GRE Vocabulary: Negative Words (People You Wouldn’t Want to Meet!)


Not to be confused with a doll dangled on strings (that’s a marionette) a martinet is a person who is a strict disciplinarian. Think of a drill sergeant who barks an order and a platoon of cadets jump to attention – the slightest misstep and its toilet duty.   If anything, the martinet is the one holding the strings.

This military example is no coincidence – martinet is an eponym, meaning a word derived from a person’s name. The guilty party in this case is the 17th Century French drillmaster Jean Martinet.



Probably one of my favorite GRE words – it’s great for describing certain folk and it’s fun to say. A curmudgeon is a grouchy, surly person, one who is always sulking as they grumble about something or another.

Improve your GRE score with Magoosh.



You thought a curmudgeon was bad? A misanthrope – or hater of mankind – walks down the street spewing vitriol at all those who walk by. College campuses are famous for misanthropes, those disheveled types who haunt coffee shops, muttering balefully as students pass by. Some say they are homeless – others that they didn’t get tenure. Regardless, steer clear of the misanthrope.



This word comes from reprove, a popular GRE word, which means  (nope, not to prove again) to express disapproval of. A reprobate is a noun and is the recipient of the disapproval.

Reprobate is a mildly humorous word, meaning that you would use it to describe some no good soul, but one you have a fondness for.

Those old reprobates drinking all day down by the river –they are not going to amount to much.



This word has a real cool origin – the vir- comes from the Latin man. Virago, however, was coined during the medieval period to describe heroic female warriors. Today virago does not have such a noble connotation – it describes an ill-tempered and sometimes violent woman. If you’ve ever had an old lady scream at you for no good reason, then you’ve had an encounter with a virago.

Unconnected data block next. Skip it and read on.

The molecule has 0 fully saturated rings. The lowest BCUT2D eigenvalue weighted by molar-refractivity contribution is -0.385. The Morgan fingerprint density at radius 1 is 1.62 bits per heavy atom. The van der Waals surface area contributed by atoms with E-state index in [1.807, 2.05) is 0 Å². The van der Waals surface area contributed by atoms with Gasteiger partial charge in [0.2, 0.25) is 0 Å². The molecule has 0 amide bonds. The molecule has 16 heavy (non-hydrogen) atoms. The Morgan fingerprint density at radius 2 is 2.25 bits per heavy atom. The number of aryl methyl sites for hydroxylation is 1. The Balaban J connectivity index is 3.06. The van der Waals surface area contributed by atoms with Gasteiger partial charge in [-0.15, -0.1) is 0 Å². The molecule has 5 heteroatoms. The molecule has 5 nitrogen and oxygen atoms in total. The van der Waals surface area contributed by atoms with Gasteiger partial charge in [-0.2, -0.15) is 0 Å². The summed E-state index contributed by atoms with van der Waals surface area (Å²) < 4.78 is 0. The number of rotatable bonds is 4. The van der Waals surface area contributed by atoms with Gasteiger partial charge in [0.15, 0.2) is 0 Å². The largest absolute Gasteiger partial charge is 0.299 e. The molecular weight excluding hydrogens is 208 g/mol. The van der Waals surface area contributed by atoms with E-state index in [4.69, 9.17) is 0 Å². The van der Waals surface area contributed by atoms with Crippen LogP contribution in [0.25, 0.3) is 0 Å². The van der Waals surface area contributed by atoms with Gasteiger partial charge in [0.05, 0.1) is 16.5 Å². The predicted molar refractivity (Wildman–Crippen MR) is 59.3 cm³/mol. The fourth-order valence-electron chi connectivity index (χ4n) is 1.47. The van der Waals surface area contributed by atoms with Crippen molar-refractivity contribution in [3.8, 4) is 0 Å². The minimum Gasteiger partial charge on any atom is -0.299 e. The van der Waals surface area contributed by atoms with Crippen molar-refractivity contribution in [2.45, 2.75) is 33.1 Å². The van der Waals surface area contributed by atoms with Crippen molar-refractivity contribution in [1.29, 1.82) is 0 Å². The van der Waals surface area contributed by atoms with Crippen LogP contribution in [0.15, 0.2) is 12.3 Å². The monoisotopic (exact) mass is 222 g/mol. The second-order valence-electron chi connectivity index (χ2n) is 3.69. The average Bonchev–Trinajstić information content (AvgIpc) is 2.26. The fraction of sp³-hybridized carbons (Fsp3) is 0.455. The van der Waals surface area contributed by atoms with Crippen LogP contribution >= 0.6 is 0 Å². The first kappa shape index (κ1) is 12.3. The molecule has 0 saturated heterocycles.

As the virago unleashed a tirade upon the misanthrope, the latter shook his head contemptuously muttering, “you are all that is wrong with the world.”


P.S. Ready to improve your GRE score? Get started today.

Most Popular Resources

4 Responses to GRE Vocabulary: Negative Words (People You Wouldn’t Want to Meet!)

  1. Katie June 5, 2012 at 8:50 pm #

    your example of misanthropes definitely takes me back to my time at Cal – tons of ’em everywhere! (go bears!)

    • Chris Lele
      Chris June 6, 2012 at 4:05 pm #

      We (Magoosh) are located in Berkeley…hmmm, I wonder if my surroundings in any way inspired that example sentence :).

  2. vaisnavi February 22, 2012 at 10:57 pm #

    Xantippe, Beldam, Harridan,Termagant, Jezebel can be some other synonymous words for Virago.

    • Chris Lele
      Chris February 23, 2012 at 4:27 pm #

      Wow, you stumped me :). I’ve never seen beldam before (I thought you’d misspelt ‘bedlam’).

      Anyhow, the rest are good words, though I am afraid a few are perhaps too obscure to show up on the Revised GRE. Xanthippe – from Socrates ceaselessly berating “better” half, while good for the $2000 Jeopardy clue probably won’t pop in the verbal section.

      Also, jezebel is a shameless woman who lacks morals. Not quite the same as the others.

      Thanks though for the words :).

Magoosh blog comment policy: To create the best experience for our readers, we will only approve comments that are relevant to the article, general enough to be helpful to other students, concise, and well-written! 😄 Due to the high volume of comments across all of our blogs, we cannot promise that all comments will receive responses from our instructors.

We highly encourage students to help each other out and respond to other students' comments if you can!

If you are a Premium Magoosh student and would like more personalized service from our instructors, you can use the Help tab on the Magoosh dashboard. Thanks!

Leave a Reply